Are ISS Recommendations Informative? Evidence from Assessments of Compensation Practices. Susanna Gallani, February 2019, Paper, “Using detailed information on Institutional Shareholder Services (ISS) assessments of firms’ compensation practices, we examine whether these assessments identify poor compensation practices as measured by subsequent performance. While prior research provides consistent evidence of an association between shareholder voting outcomes and ISS recommendations, the evidence is mixed over whether their recommendations convey information about poor compensation policies. We find that ISS “Against” recommendations are associated with worse future accounting performance, consistent with ISS being able to detect suboptimal compensation packages. However, workload compression has an effect, as we find that the relation between assessments and future performance is stronger during off season (for firms with non-December fiscal year end).Link

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What Green New Deal advocates can learn from the 2009 economic stimulus act

What Green New Deal advocates can learn from the 2009 economic stimulus act. Joseph Aldy, February 15, 2019, Opinion, “Congressional Democrats have introduced a “Green New Deal” proposal that calls for a 10-year national mobilization to curb climate change by shifting the U.S. economy away from fossil fuels. Many progressives support this idea, while skeptics argue that a decade is not long enough to remake our nation’s energy system.Link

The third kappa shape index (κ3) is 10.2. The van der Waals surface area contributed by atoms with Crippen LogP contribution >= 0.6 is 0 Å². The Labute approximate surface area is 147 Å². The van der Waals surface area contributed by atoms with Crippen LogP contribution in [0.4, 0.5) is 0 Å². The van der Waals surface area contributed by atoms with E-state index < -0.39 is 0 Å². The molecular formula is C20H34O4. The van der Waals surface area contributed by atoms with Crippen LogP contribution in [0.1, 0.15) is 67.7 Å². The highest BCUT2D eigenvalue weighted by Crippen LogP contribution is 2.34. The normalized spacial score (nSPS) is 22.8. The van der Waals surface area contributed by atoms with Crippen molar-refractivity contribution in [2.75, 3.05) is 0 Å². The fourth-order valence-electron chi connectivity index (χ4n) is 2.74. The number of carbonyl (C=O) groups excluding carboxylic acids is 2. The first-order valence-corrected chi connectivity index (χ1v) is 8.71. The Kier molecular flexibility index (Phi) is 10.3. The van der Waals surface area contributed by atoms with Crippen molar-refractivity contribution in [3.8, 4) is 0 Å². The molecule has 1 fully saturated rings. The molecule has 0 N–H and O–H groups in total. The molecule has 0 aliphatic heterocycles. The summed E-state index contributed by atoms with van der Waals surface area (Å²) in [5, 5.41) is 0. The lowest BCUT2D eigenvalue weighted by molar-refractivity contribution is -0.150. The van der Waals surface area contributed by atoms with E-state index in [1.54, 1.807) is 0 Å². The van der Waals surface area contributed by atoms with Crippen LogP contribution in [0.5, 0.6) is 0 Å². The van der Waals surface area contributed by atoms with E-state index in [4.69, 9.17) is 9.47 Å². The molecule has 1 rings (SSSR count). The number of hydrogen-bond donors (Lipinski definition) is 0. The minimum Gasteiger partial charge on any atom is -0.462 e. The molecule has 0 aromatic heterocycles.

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Managerial Control and Executive Compensation

Managerial Control and Executive Compensation. F.M. Scherer, February 9, 2019, Paper, “This article analyzes the trajectory and causes of the explosion of American corporate CEOs’ compensation relative to that of average workers between 1958 and 2017. The historical data are presented and analyzed in more detail for 2016 and 2017. Important biases in alternative data sets are explored. Alternative hypotheses for the dramatic changes over time are proposed but not resolved. Among other things, the paper investigates the role of tax and other government policy changes and regulation-induced innovations in the organization of executive pay determination.Link

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The next financial crisis may come soon – are we all that safe?